Class Description:  Join OU Art History Professor Emeritus Victor Youritzin in an enriching course to explore “Masterpieces of Impressionist and Post-Impressionist Painting.” He will discuss such artists as Manet, Monet, Renoir, Degas, Seurat, Cézanne, Van Gogh, Gauguin and Toulouse-Lautrec, among others. Professor Youritzin will combine fast-paced lectures and hundreds of slides to help you increase your ability to analyze, evaluate, and appreciate individual works of art.

Religion: Women in the Bible

Presenter: Jill Hicks-Keeton, Religious Studies

Class Dates: Wednesdays, April 1 - 22

Class Time: 12 - 1:30 p.m. 

Class Location: CCE Forum Building | 1704 Asp Avenue, Norman | Room A-2

Class Cost: $45

Class Description: In-depth exploration of select famous, infamous, and unnamed women in the Bible from literary and historical perspectives. 

Film: The Screen Passion of Arthur Penn

Presenter: Betty Robbins

Class Dates: Mondays,  February 3 - March 9 

Class Time: 1 - 4 p.m.

Class Location: CCE Forum Building | 1704 Asp Avenue, Norman | Room C-2

Class Cost: $45

Class Description: If you’re a serious film viewer, ya’ gotta’ love Arthur Penn. This course will screen six of Penn’s films beginning with his debut film starring Paul Newman, The Left-Handed Gun in 1958, to his later films, ending with The Missouri Breaks in 1976 featuring Brando and Jack Nicholson. After Breaks Penn seems to have lost his passion. At the peak of his filmmaking power, however, Penn was one of the most exciting and unpredictable directors in the US. In addition to the films listed above, the course will screen Alice’s Restaurant, Bonnie and Clyde, Night Moves, and Little Big Man, which he considered the only authentic film he could make on the holocaust.  

Literature: The Hero's Underworld Journey

Presenter: Ralph Doty, Classics and Letters

Class Dates: Wednesdays, February 19, March 25, April 15, and May 20

Class Time: 9 - 10:30 a.m. 

Class Location: CCE Forum Building | 1704 Asp Avenue, Norman | Room A-2

Class Cost: $45

Class Description: What is the inside of your mind like?  Ever since ancient times, people have told stories of a hero who descends into the Underworld – symbolizing the unconscious mind – to discover his identity and destiny.  The first lecture will deal with this theme’s origins in classical antiquity.  In the succeeding weeks, we will read and discuss some medieval and modern variations on the theme: Dante’s Inferno, Raymond Chandler’s The Big Sleep, and Ralph Ellison’s Invisible Man.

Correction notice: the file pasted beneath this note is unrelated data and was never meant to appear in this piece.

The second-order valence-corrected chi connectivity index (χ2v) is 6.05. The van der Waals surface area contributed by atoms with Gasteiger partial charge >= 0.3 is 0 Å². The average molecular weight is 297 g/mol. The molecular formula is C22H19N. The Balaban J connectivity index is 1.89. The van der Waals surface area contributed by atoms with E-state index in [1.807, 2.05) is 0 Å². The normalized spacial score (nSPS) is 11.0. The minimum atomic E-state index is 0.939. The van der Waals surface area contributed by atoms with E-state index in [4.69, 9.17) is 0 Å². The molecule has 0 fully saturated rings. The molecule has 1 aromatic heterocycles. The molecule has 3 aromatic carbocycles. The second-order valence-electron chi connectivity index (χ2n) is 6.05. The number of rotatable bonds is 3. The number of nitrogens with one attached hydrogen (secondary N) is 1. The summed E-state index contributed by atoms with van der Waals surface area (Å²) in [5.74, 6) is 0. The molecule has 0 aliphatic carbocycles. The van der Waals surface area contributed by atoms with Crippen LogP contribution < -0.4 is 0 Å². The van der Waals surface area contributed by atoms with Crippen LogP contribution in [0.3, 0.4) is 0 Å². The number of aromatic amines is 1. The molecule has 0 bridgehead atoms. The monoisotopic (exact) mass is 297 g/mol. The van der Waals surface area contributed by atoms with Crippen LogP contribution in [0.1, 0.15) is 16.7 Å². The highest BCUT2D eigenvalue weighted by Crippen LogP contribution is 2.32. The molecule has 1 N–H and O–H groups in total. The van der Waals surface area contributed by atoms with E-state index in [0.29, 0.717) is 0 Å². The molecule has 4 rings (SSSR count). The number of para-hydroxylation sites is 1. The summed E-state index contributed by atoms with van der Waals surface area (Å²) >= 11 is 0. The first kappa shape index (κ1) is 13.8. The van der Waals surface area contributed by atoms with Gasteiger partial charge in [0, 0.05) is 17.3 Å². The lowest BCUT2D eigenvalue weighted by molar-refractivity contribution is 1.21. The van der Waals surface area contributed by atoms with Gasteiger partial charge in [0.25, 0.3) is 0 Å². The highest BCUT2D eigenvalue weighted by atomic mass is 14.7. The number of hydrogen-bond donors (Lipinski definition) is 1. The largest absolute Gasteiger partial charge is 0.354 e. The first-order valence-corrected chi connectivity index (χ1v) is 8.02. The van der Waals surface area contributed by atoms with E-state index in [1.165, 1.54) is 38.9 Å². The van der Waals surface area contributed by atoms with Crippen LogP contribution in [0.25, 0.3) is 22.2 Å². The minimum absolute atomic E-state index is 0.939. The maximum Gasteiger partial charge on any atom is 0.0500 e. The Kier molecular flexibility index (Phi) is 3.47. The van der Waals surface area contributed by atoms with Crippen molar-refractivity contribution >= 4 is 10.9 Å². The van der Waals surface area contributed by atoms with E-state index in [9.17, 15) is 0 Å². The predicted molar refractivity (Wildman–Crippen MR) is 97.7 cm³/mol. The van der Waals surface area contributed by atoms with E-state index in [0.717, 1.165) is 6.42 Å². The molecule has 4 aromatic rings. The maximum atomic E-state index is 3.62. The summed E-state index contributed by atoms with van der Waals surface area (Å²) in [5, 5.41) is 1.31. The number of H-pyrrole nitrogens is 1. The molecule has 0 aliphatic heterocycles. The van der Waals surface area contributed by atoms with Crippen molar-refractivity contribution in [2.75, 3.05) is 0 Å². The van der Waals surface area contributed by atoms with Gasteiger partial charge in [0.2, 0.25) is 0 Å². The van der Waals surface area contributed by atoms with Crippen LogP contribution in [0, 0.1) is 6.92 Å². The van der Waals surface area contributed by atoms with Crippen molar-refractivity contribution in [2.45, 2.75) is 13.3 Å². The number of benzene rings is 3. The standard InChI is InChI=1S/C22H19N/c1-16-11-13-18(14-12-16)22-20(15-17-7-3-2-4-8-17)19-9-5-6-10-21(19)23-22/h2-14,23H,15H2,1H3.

History: Abraham's Heirs: Medieval Jewish-Christian Relations

Presenter: Jacob Lackner

Class Dates: Fridays, February 7 - March 6*  

Note:*Class will not meet February 21

Class Time: 1 - 2:30 p.m.

Class Location: CCE Forum Building | 1704 Asp Avenue, Norman | Room C-2

Class Cost: $45

Class Description: The purpose of this course is to introduce the major defining elements in Christian-Jewish relations in the Middle Ages. While anti-Jewish violence and persecution were part of this relationship and will be addressed by this course, much of this course also addresses the more mutual and peaceful relation- ships that existed for much of the Middle Ages.

History: Medieval Western Christianity: Its History and Practices

Presenter: Jacob Lackner

Class Dates: Fridays,  March 13 - April 10*  

Note: *Class will not meet March 20

Class Time: 1 - 2:30 p.m.

Class Location: CCE Forum Building | 1704 Asp Avenue, Norman | Room C-2

Class Cost: No Cost

Class Description: This course examines the birth of Christianity and the various practices that developed in medieval Europe. Topics addressed include the worship of saints, sacraments, pilgrimage, and art and architecture.

History: Holy War: History of the Crusades 

Presenter: Jacob Lackner

Class Dates: Thursdays, April 2 - 30*

Note: *Class will not meet April 23

Class Time: 1 - 2:30 p.m. 

Class Location: CCE Forum Building | 1704 Asp Avenue, Norman | Room C-2

Class Cost: $45

Class Description: This course will examine the medieval crusading movement, which began in 1096 as a European Christian attempt to capture the city of Jerusalem and its surroundings from Muslims and ended in 1291 with the capture of the last European stronghold in the Levant.  We will discuss the way the Crusades impacted medieval European society,as well as the major battles and turning points of the Crusades.

History: The Four Horsemen of the Apocalypse: Famine, Plague, War and Death in 14th-Century Europe

Presenter: Jacob Lackner

Class Dates: Fridays, May 1 - 22

Class Time: 1 - 2:30 p.m.

Class Location: CCE Forum Building | 1704 Asp Avenue, Norman | Room C-2

Class Cost: $45